In order to avoid repetition of subjects, and also to expose the many spurious copies of his works, he made tinted outline drawings (in six paper books prepared for this purpose) of all those pictures sent to different countries; and on the back of each drawing he wrote the name of the purchaser. These volumes he named the Liber Veritatis (Book of Truth). This valuable work, engraved and published, has always been highly esteemed by students of the art of landscape. 

Landscape as a subject was considered unclassical and secular. Pure landscape, like pure still life painting or genre, was considered lacking in moral seriousness - in comparison to the prized mythic or religious scenes of this time. 

In this matter of the importance of landscape, Lorrain was prescient. Living in a pre-Romantic era, he did not depict those uninhabited panoramas that were to be esteemed in later centuries, such as with Salvatore Rosa. He painted a pastoral world of fields and valleys not distant from castles and towns. If the ocean horizon is represented, it is from the setting of a busy port. Perhaps to feed the public need for paintings with noble themes, his pictures include demigods, heroes and saints, even though his abundant drawings and sketchbooks prove that he was more interested in scenography.

John Constable described Claude Lorrain as "the most perfect landscape painter the world ever saw", and declared that in Claude's landscape "all is lovely - all amiable - all is amenity and repose; the calm sunshine of the heart". (From Wikipedia)

Mother of Pearl Tea Caddy

Mother of Pearl Tea Caddy, Regency Period

23 x 12 x 25cm 

£1750

A beautiful tea caddy, in mother of pearl with red velvet interior, a rare find and in excellent condition and a lovely decorative item. With working lock and key. 

Although wooden Tea Caddies were made early in the 18th century, it is not until the second half of the century that they were introduced  in any numbers as a home style accessory.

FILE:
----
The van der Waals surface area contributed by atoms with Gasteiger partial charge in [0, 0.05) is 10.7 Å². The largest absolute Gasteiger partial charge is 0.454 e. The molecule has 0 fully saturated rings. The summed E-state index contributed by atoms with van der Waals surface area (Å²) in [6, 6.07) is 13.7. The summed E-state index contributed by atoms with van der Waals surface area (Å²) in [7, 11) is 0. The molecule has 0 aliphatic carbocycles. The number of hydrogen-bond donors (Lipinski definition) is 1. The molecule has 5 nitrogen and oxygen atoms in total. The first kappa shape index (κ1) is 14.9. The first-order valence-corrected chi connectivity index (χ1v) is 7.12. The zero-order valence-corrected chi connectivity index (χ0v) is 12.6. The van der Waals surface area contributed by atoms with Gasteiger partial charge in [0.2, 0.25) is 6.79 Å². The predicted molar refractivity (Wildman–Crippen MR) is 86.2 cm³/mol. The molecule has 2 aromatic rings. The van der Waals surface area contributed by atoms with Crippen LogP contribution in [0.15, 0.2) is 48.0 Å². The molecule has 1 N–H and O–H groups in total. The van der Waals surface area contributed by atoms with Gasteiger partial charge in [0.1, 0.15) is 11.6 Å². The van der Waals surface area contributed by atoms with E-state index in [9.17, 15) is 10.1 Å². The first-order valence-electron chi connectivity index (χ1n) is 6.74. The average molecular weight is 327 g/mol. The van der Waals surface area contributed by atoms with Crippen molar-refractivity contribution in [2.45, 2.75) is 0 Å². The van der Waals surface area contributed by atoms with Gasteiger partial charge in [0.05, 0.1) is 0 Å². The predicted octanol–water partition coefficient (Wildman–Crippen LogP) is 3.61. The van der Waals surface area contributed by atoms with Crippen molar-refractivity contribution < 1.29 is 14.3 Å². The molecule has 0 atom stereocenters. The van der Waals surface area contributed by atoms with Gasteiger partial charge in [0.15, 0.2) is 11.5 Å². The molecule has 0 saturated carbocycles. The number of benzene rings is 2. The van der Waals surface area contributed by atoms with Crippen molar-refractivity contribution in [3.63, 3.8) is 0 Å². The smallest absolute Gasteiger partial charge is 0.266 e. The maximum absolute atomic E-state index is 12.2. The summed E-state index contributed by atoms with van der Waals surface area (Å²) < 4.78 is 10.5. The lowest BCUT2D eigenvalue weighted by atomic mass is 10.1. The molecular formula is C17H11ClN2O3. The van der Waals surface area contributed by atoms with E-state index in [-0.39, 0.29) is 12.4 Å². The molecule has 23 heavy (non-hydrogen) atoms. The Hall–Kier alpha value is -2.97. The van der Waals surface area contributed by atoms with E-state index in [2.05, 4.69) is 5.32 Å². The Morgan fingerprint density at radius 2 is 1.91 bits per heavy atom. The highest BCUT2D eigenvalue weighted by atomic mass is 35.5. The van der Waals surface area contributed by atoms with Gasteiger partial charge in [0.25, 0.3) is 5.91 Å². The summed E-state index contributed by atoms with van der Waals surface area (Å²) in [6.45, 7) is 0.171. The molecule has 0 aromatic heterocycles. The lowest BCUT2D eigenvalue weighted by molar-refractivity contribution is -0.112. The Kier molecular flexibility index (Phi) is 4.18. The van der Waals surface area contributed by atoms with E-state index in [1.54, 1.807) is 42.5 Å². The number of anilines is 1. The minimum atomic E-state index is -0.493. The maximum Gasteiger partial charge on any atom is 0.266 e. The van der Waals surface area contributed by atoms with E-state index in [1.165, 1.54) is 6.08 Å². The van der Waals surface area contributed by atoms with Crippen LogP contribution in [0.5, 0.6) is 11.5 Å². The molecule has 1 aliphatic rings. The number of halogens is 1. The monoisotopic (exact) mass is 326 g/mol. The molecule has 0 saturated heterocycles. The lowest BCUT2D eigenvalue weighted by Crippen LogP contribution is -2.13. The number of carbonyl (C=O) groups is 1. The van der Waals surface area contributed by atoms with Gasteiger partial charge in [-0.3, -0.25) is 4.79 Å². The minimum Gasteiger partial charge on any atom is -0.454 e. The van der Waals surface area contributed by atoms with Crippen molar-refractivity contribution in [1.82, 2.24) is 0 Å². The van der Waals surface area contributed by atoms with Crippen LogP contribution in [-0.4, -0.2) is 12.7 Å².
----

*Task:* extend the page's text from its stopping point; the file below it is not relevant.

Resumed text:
The word caddy derives from the Malay "kati" a measure of weight about 3/5 of a kilo. The 17th century tea containers were bottle shaped tea jars in china, glass, silver, enamel and straw-work covered metal. Tea Caddies were made in wood in box form from the second quarter of the 18th century. The first such boxes were shaped like small chests and contained three metal canisters. They were mostly made of mahogany although a few early ones were of walnut. Very occasionally a chinoiserie box was made. Complete boxes of this type are difficult to find, especially in walnut. Chinoiserie boxes are exceedingly rare. 

In England in the 1700s, tea was an expensive commodity. To keep it safe, people would store it in a lockable Tea Chest or Tea Box, which eventually became known as a Tea Caddy.  As tea was too expensive to risk leaving in the presence of servants, the caddy would be kept in the drawing room. Subsequently, the Tea Caddy became an important & fashionable accessory for the home.

Today Tea Caddies are sought after as decorative pieces, in all shapes & forms.

Benjamin Williams Leader (1831-1923)

Benjamin Williams Leader (1831-1923) 

On the River Llugwy

Oil on Canvas, 60 x 42cm / 88 x 68cm

Benjamin Williams Leader was born in Worcester, his father was a keen amateur artist - a friend of Constables, and studied art at Worcester School of Design and later at the Royal Academy. The surrounding countryside to where he lived served as his early inspiration, the picturesque villages and churches, the fields and rivers. His work proved very popular and he sold successfully. He was a regular exhibitor at the RA. 1859 proved to be his most successful year yet, exhibiting his 'A Quiet Pool in Glen Falloch',  following a trip to Scotland, Leader' s work was bought by Agnew's and was now going to private galleries rather than being exhibited publicly.

He painted the landscapes and scenes between the Severn Valley, Worcestershire, and Wales, in particular, exhibited to much acclaim at the RA 1865, was 'Autumn's Last Gleam' and later in 1881 'February Fill Dyke', following which he became an associate (ARA) and then a Royal Academician (RA) in 1898.

His works are represented in many museum and private collections. 

 

 

Arthur H Rigg (1868-1947)

Arthur H Rigg (1868-1947)

A Scottish Landscape

Oil on Canvas, 112 x 76cm / 146 x 110cm